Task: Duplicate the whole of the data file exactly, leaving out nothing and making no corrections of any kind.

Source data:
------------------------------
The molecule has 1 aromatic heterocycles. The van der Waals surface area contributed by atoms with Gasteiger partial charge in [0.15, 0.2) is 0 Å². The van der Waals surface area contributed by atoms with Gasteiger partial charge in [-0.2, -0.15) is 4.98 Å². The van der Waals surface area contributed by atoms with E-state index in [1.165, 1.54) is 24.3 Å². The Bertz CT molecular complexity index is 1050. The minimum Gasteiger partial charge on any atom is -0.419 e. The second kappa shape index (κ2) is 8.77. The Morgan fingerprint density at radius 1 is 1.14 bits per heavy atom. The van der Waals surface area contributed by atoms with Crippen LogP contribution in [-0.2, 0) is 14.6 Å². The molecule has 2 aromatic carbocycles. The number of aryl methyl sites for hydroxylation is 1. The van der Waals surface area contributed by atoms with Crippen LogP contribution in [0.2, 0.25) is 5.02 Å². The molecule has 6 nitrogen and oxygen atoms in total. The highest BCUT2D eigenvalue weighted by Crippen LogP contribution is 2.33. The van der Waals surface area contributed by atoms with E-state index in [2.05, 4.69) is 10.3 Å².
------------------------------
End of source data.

The molecule has 1 aromatic heterocycles. The van der Waals surface area contributed by atoms with Gasteiger partial charge in [0.15, 0.2) is 0 Å². The van der Waals surface area contributed by atoms with Gasteiger partial charge in [-0.2, -0.15) is 4.98 Å². The van der Waals surface area contributed by atoms with E-state index in [1.165, 1.54) is 24.3 Å². The Bertz CT molecular complexity index is 1050. The minimum Gasteiger partial charge on any atom is -0.419 e. The second kappa shape index (κ2) is 8.77. The Morgan fingerprint density at radius 1 is 1.14 bits per heavy atom. The van der Waals surface area contributed by atoms with Crippen LogP contribution in [-0.2, 0) is 14.6 Å². The molecule has 2 aromatic carbocycles. The number of aryl methyl sites for hydroxylation is 1. The van der Waals surface area contributed by atoms with Crippen LogP contribution in [0.2, 0.25) is 5.02 Å². The molecule has 6 nitrogen and oxygen atoms in total. The highest BCUT2D eigenvalue weighted by Crippen LogP contribution is 2.33. The van der Waals surface area contributed by atoms with E-state index in [2.05, 4.69) is 10.3 Å².